Arriving at a veterans’ gala in New York, she sparkled in a bespoke red Carolina Herrera gown and tens of thousands of dollars worth of gems, including Princess Diana’s diamond tennis bracelet from Cartier, according to a report in the Daily Mail.
Meghan was perfectly complemented by Harry, who looked every inch the glamorous prince, wearing black tie, with his Knight Commander of the Royal Victorian Order medal slung boldly around his neck.
The pair were the stars of the show, delivering high octane glamor and, on Harry’s part, a moving speech. It was a very glamorous, very American, homage to the veteran community.
The same could not be said of an announcement at 11 a.m. the next day in a London courtroom, when the plummy English voices of Britain’s legal elite were silenced by the rougher accents of the “security controller” who, over the public address system, invited all present to observe two minutes silence to mark the anniversary of the armistice—11:00 on 11/11/1918—which brought to an end World War I.
As the lawyers shuffled to their feet in the untidy courtroom and hung their heads respectfully, there could hardly have been a better illustration of the life of dull, grey British duty that Harry and Meghan traded in for the glamor of supercharged American celebrity.
Unfortunately for Harry and Meghan, however, the tooth-grindingly tedious and meticulous world of the British legal system may not be ready to let them go quite as easily as Buckingham Palace did.
Meghan Markle’s admission to a London court this week that she had “forgotten” about a detailed email she wrote for her chief press officer, Jason Knauf, to use when briefing the authors of the book Finding Freedom, opens up for the couple the distinctly unappealing prospect that Meghan’s privacy action against the publishers of the Mail titles, Associated Newspapers, could be heading back to court.
On Thursday it was revealed in court how and why Knauf turned on his former boss and published Meghan’s emails and texts in a witness statement.
Knauf, it was claimed by Associated Newspapers Limited (ANL), reached out via a source to ANL, letting them know he “regretted” not giving evidence earlier. This ultimately resulted in him providing the explosive statement released yesterday.
It appears that Knauf changed his position from neutrality to actively disputing Meghan’s version of events in July of this year, after Harry and Meghan’s interview with Oprah, and after details of his internal complaint that Meghan bullied members of her staff were leaked to The Times of London, allegations that were rubbished as untrue smears by the Sussexes.
In that story, The Times’ royal correspondent Valentine Low said the information was provided to him by sources who “approached The Times because they felt that only a partial version had emerged of Meghan’s two years as a working member of the royal family and they wished to tell their side, concerned about how such matters are handled by the palace.”
This ultimate insider’s decision to turn on his former masters having been “deprived” of the opportunity to give oral evidence at a trial by the summary judgement, as ANL’s solicitor put it, bodes ill for Meghan and Harry.
Fascinatingly, for students of internecine royal feuding, Knauf still works for Prince William and Kate as chief executive of their foundation but has announced his intention to leave at the end of the year. Relations with the Cambridges are rumored to be good, and they are thought to be sad to see him go. He is reported to be leaving because his husband has been offered a job overseas.
Knauf’s evidence could be crucial. As David Hooper, the retired star libel lawyer and author of Reputations Under Fire, told The Daily Beast: “It looks as if she has very seriously misled the court. I think there is a real prospect that the court will now allow what the Mail are asking for, which is that there should be a full trial of the case.”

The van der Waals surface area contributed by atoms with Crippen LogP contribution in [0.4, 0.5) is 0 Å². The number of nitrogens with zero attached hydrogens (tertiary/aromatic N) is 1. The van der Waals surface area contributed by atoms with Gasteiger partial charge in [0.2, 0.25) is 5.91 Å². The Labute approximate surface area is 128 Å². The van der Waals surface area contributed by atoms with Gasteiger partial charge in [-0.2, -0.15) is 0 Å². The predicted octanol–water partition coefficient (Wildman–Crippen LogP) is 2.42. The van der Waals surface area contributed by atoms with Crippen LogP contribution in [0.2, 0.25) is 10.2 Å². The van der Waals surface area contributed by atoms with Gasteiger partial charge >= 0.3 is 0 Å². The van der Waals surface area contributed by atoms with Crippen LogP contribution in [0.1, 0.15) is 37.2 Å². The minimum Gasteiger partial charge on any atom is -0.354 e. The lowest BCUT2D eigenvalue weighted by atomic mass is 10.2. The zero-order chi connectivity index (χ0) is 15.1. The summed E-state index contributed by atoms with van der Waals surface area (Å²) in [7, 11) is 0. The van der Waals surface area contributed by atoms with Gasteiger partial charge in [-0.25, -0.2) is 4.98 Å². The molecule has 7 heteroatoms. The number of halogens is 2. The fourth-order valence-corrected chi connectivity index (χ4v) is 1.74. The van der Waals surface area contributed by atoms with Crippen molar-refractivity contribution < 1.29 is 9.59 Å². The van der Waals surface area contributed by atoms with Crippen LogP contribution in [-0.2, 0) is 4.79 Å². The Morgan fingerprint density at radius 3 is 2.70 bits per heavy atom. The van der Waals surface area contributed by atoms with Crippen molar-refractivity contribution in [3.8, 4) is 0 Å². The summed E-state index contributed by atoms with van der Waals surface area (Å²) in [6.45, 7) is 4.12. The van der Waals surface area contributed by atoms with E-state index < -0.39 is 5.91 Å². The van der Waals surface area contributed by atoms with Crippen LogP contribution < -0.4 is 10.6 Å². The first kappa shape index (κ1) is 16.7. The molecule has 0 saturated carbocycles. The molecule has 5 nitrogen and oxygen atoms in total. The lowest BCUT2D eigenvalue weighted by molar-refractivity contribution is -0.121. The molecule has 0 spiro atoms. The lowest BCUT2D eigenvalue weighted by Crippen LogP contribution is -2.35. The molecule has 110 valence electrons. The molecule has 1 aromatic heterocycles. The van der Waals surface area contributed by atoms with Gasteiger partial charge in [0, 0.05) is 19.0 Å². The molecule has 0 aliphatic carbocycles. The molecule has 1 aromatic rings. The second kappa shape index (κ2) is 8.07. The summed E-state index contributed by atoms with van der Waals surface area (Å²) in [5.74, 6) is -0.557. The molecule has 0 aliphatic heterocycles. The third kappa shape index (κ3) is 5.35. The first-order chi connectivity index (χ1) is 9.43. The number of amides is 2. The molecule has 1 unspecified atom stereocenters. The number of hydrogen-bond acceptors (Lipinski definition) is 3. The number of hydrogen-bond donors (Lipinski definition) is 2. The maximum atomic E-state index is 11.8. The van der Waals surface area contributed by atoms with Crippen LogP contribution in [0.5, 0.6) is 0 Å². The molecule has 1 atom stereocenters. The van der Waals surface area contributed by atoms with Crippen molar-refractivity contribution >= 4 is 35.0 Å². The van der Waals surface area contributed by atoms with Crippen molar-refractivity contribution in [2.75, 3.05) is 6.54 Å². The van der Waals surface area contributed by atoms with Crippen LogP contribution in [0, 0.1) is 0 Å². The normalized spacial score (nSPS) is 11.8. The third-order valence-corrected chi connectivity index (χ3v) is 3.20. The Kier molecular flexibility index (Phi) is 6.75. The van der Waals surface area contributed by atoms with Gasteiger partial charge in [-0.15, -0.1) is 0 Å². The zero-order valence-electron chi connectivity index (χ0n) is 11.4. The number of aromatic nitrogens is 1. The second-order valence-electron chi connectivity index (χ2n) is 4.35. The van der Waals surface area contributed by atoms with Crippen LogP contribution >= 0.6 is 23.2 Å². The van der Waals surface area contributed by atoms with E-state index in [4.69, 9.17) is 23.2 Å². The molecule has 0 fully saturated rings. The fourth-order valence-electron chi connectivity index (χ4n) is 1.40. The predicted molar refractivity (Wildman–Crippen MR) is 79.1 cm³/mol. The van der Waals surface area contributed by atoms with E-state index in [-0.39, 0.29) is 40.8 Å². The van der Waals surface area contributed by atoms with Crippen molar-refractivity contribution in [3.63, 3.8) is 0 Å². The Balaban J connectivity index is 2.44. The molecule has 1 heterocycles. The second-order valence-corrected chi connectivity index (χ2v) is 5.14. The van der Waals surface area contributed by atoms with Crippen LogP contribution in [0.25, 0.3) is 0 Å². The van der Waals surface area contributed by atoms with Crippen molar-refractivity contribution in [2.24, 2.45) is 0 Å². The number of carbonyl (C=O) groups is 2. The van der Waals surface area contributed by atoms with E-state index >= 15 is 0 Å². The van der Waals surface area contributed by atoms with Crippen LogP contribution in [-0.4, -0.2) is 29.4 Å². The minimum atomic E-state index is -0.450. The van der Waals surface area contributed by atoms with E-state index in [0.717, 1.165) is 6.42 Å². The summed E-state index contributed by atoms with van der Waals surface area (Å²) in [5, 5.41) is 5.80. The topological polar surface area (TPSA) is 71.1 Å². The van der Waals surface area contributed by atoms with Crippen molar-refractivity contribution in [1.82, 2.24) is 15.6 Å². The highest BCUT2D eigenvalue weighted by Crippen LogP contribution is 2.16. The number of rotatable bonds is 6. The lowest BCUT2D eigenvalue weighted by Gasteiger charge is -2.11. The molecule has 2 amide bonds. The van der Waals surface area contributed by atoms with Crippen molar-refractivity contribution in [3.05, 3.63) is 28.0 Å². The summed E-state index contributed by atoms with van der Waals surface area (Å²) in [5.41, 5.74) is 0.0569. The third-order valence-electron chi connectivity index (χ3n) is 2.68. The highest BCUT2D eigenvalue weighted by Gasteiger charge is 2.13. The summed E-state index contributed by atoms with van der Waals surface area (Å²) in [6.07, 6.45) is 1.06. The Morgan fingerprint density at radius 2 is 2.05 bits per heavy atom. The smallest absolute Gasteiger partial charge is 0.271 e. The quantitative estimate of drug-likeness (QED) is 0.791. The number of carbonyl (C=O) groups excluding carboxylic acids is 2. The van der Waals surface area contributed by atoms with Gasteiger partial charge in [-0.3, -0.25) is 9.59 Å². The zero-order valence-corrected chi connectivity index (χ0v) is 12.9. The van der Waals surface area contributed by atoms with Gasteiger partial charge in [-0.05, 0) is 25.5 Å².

Such an outcome, in which Harry and Meghan would likely be called for brutal cross-examination as witnesses, would be a major setback for the couple, who might have been forgiven for thinking they had put the affair behind them.
Earlier this year, after all, judge Mark Warby declared that there was so little prospect of Associated Newspapers winning the case that he stopped the trial and handed Meghan a “summary judgement” in her favor. The Mail had invaded her privacy and breached her copyright by publishing what was clearly a private and personal letter to her father, he said, and that was that.
One expert in the intersection of law and royalty, Mark Stephens, of law firm Howard Kennedy, told The Daily Beast: “Warby’s summary judgment has been the subject of some academic discussion in the legal world. Some lawyers felt he went too early.
“Warby said there was no evidence that could mean this was not a breach of privacy. So, no trial. But ANL have now brought evidence that she thought the letter would leak or even intended it to be leaked, and crafted it in anticipation of such an eventuality. They say that this means that she should have had a lower expectation of privacy around the publication of the letter. As a consequence of that, they say, there is at least an issue which deserves to be fully tried.”
The evidence that Stephens is referring to is, of course, the bombshell statement from Knauf, Meghan’s former chief press officer, in which he reproduced multiple messages from Meghan to Knauf, including one in which she said she would address her father as “Daddy” in her letter so it would “pull at the heartstrings” if he leaked it.
Knauf also said “the duke and duchess authorized specific co-operation in writing” with Omid Scobie and Carolyn Durand, directly contradicting Meghan’s earlier claim in court papers she did not do that.
Despite the fact that the case is about the letter Meghan wrote to her dad, not the sourcing for the book, this statement from Knauf changes everything, Hooper says: “Until this evidence came out it was probably quite unlikely that the Court of Appeal would have reversed the decision of Warby. He is the most experienced media judge. But it looks as if Meghan pulled the wool over his eyes, and this an entirely different ball game now.
“This isn’t some minor detail, this is absolutely at the heart of it; the whole issue of whether she authorized this biography was a very important part of the case. There is a danger the court may think she has been telling whoppers.”
Stephens concurs. “It is about credibility. It says: ‘How reliable is this person?’ It may well weigh in ANL’s favor for pushing in terms of further disclosure and asking for the matter to be tried.”
The timing of the revelation was deeply inconvenient, both for Meghan and her husband, given that just hours earlier they had been publicly roasting the press at online think-ins.
On Tuesday afternoon, Meghan appeared as a feted guest at the starry DealBook summit. She criticized tabloid magazines, saying they should come with a warning sign on them like cigarettes, alerting consumers they were deleterious to mental health.